UN Women and Government of Canada target Kenya’s first ‘Ms President’

Three-year project will increase women’s participation in Kenya’s decision-making spaces.



Christine Okeno, Programme Specialist, UN Women Kenya, presenting the project to national and international development partners in Nairobi, Kenya. Photo_ UN Women_Luke Horswell
Christine Okeno, Programme Specialist, UN Women Kenya, presenting the project to national and international development partners in Nairobi, Kenya. Photo: UN Women/Luke Horswell

UN Women and the Canada High Commission will embark on a three-year initiative to increase women’s participation and representation in political leadership and decision-making in Kenya. The Government of Canada has pledged over USD 5m to address the barriers responsible for excluding women from political leadership and decision-making processes.

Only 21.8 % of Kenya’s national legislators are women. This figure lags behind other East African nations as well as the country’s own constitutional threshold. To achieve equal representation in political decision making, the project will focus on two elements:

  • Strengthening capacities of female would-be leaders as well as engaging other important influencers such as the mainstream media, political parties and the nation’s voters to support more female political representation; and,
  • Ending Violence Against Women in Elections and supporting survivors of violence

UN Women Kenya Representative Anna Mutavati underlined the importance of the project for normative change saying, “In order to address the issue of unequal representation of women in Kenya’s political system, we must address both its structural barriers but also engage with cultural norms and barriers that exist in society. This project will better position aspiring leaders within Kenya’s political system while at the same time leverage the country’s mass media to re-shape outdated visions of women’s ability to lead.”

To support would-be leaders, one of the key initiatives of the project will be to air a second season of the ‘Ms President’ reality TV show. The upcoming production will challenge social norms and stereotypes that exclude women from leadership. The production will support female politicians to become more confident in their political careers, while showing viewers the strength and capacity of female political candidates. Planned for 2022, the show expects to reach over 3.5 million viewers through broadcast and digital platforms. This viewership, coupled with engagement with other influencers will help challenge traditional stereotypes of political candidates and encourage more diversity.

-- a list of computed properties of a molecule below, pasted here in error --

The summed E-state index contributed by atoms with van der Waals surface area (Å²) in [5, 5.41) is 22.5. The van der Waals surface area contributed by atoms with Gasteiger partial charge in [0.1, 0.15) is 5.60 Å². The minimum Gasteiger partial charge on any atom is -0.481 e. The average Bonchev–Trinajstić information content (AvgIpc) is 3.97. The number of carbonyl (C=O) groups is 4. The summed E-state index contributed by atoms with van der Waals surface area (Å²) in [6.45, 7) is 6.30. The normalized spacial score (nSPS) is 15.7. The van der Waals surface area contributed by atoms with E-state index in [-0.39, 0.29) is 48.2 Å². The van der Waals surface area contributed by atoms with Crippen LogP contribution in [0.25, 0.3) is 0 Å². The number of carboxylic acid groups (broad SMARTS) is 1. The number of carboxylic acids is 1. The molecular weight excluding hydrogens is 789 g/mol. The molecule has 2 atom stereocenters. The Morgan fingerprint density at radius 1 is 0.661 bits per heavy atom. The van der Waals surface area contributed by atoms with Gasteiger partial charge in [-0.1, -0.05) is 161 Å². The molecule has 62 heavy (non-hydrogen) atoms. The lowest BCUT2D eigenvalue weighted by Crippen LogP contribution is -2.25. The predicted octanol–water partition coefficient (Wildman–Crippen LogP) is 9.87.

In Kenya, violence against women in elections (VAWiE) is a primary barrier to political participation as it undermines and discourages female aspirants from vying. The project will also support over 700 survivors of VAWiE by strengthening institutions responsible for prevention and response, such as law enforcement and health services.

The project embodies Canada’s Feminist International Assistance policy with High Commissioner David Da Silva noting, “this project, in collaboration with the Government of Kenya, UN Women, women’s rights organizations and women themselves, is so important! It will help to increase the number of women running in next year’s elections while also reducing gender-based violence related to elections. We know that when more women are involved in politics in Kenya – and worldwide – everyone will be better off.”

In total, the project will work directly with over 1,000 female aspiring and incumbent leaders with additional to support to marginalised groups, including persons with disabilities across seven counties including Embu, Homa Bay, Kajiado, Kericho, Kisii, Samburu and Wajir, based on, female peace committee members, survivors of VAWiE. Indirectly, key institutions such as KEWOPA, ORPP, IEBC, NGEC will also be engaged.